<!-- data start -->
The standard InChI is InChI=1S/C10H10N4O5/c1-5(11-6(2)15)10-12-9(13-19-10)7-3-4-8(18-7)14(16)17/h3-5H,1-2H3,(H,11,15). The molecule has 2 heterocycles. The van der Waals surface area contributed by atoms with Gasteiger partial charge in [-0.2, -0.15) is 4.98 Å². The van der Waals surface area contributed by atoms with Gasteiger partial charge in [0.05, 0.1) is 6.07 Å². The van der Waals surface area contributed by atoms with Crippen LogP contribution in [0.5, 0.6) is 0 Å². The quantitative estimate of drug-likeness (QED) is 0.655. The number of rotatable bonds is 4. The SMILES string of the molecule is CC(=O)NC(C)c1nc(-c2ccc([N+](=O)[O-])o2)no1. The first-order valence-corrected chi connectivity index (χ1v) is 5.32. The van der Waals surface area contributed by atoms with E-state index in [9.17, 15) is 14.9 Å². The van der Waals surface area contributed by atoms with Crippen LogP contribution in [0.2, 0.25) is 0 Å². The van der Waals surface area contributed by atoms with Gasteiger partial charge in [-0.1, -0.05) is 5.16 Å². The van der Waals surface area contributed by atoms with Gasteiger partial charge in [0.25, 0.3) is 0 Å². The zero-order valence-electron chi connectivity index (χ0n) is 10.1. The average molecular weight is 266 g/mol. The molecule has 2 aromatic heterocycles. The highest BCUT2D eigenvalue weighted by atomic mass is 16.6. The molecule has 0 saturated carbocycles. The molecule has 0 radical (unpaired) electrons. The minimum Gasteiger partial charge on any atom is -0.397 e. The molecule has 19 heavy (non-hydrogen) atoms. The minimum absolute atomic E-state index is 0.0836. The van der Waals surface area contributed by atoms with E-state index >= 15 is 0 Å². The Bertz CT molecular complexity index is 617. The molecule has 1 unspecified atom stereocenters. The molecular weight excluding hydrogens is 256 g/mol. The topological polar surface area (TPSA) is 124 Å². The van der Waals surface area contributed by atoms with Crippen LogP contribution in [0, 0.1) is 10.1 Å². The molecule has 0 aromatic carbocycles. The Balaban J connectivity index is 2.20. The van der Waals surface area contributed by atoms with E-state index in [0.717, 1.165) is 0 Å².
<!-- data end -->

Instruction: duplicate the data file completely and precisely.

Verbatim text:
The standard InChI is InChI=1S/C10H10N4O5/c1-5(11-6(2)15)10-12-9(13-19-10)7-3-4-8(18-7)14(16)17/h3-5H,1-2H3,(H,11,15). The molecule has 2 heterocycles. The van der Waals surface area contributed by atoms with Gasteiger partial charge in [-0.2, -0.15) is 4.98 Å². The van der Waals surface area contributed by atoms with Gasteiger partial charge in [0.05, 0.1) is 6.07 Å². The van der Waals surface area contributed by atoms with Crippen LogP contribution in [0.5, 0.6) is 0 Å². The quantitative estimate of drug-likeness (QED) is 0.655. The number of rotatable bonds is 4. The SMILES string of the molecule is CC(=O)NC(C)c1nc(-c2ccc([N+](=O)[O-])o2)no1. The first-order valence-corrected chi connectivity index (χ1v) is 5.32. The van der Waals surface area contributed by atoms with E-state index in [9.17, 15) is 14.9 Å². The van der Waals surface area contributed by atoms with Crippen LogP contribution in [0.2, 0.25) is 0 Å². The van der Waals surface area contributed by atoms with Gasteiger partial charge in [-0.1, -0.05) is 5.16 Å². The van der Waals surface area contributed by atoms with Gasteiger partial charge in [0.25, 0.3) is 0 Å². The zero-order valence-electron chi connectivity index (χ0n) is 10.1. The average molecular weight is 266 g/mol. The molecule has 2 aromatic heterocycles. The highest BCUT2D eigenvalue weighted by atomic mass is 16.6. The molecule has 0 saturated carbocycles. The molecule has 0 radical (unpaired) electrons. The minimum Gasteiger partial charge on any atom is -0.397 e. The molecule has 19 heavy (non-hydrogen) atoms. The minimum absolute atomic E-state index is 0.0836. The van der Waals surface area contributed by atoms with E-state index >= 15 is 0 Å². The Bertz CT molecular complexity index is 617. The molecule has 1 unspecified atom stereocenters. The molecular weight excluding hydrogens is 256 g/mol. The topological polar surface area (TPSA) is 124 Å². The van der Waals surface area contributed by atoms with Crippen LogP contribution in [0, 0.1) is 10.1 Å². The molecule has 0 aromatic carbocycles. The Balaban J connectivity index is 2.20. The van der Waals surface area contributed by atoms with E-state index in [0.717, 1.165) is 0 Å².